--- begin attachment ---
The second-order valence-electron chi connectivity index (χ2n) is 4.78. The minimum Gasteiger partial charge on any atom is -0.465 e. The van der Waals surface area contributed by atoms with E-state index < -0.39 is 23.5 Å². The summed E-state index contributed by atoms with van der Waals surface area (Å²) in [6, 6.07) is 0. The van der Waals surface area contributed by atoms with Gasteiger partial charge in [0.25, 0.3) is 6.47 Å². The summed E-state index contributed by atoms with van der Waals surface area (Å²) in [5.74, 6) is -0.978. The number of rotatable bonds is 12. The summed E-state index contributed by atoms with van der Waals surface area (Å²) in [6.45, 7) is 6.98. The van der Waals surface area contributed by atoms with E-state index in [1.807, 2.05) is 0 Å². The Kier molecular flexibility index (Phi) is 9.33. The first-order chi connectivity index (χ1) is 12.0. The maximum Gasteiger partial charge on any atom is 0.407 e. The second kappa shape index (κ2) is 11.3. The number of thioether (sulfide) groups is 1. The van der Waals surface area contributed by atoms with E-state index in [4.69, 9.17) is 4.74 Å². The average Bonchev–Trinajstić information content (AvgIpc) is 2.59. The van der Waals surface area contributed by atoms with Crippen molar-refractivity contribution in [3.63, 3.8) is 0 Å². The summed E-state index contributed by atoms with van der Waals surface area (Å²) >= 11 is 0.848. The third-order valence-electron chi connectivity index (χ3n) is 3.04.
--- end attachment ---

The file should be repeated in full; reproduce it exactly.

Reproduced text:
The second-order valence-electron chi connectivity index (χ2n) is 4.78. The minimum Gasteiger partial charge on any atom is -0.465 e. The van der Waals surface area contributed by atoms with E-state index < -0.39 is 23.5 Å². The summed E-state index contributed by atoms with van der Waals surface area (Å²) in [6, 6.07) is 0. The van der Waals surface area contributed by atoms with Gasteiger partial charge in [0.25, 0.3) is 6.47 Å². The summed E-state index contributed by atoms with van der Waals surface area (Å²) in [5.74, 6) is -0.978. The number of rotatable bonds is 12. The summed E-state index contributed by atoms with van der Waals surface area (Å²) in [6.45, 7) is 6.98. The van der Waals surface area contributed by atoms with E-state index in [1.807, 2.05) is 0 Å². The Kier molecular flexibility index (Phi) is 9.33. The first-order chi connectivity index (χ1) is 12.0. The maximum Gasteiger partial charge on any atom is 0.407 e. The second kappa shape index (κ2) is 11.3. The number of thioether (sulfide) groups is 1. The van der Waals surface area contributed by atoms with E-state index in [4.69, 9.17) is 4.74 Å². The average Bonchev–Trinajstić information content (AvgIpc) is 2.59. The van der Waals surface area contributed by atoms with Crippen molar-refractivity contribution in [3.63, 3.8) is 0 Å². The summed E-state index contributed by atoms with van der Waals surface area (Å²) >= 11 is 0.848. The third-order valence-electron chi connectivity index (χ3n) is 3.04.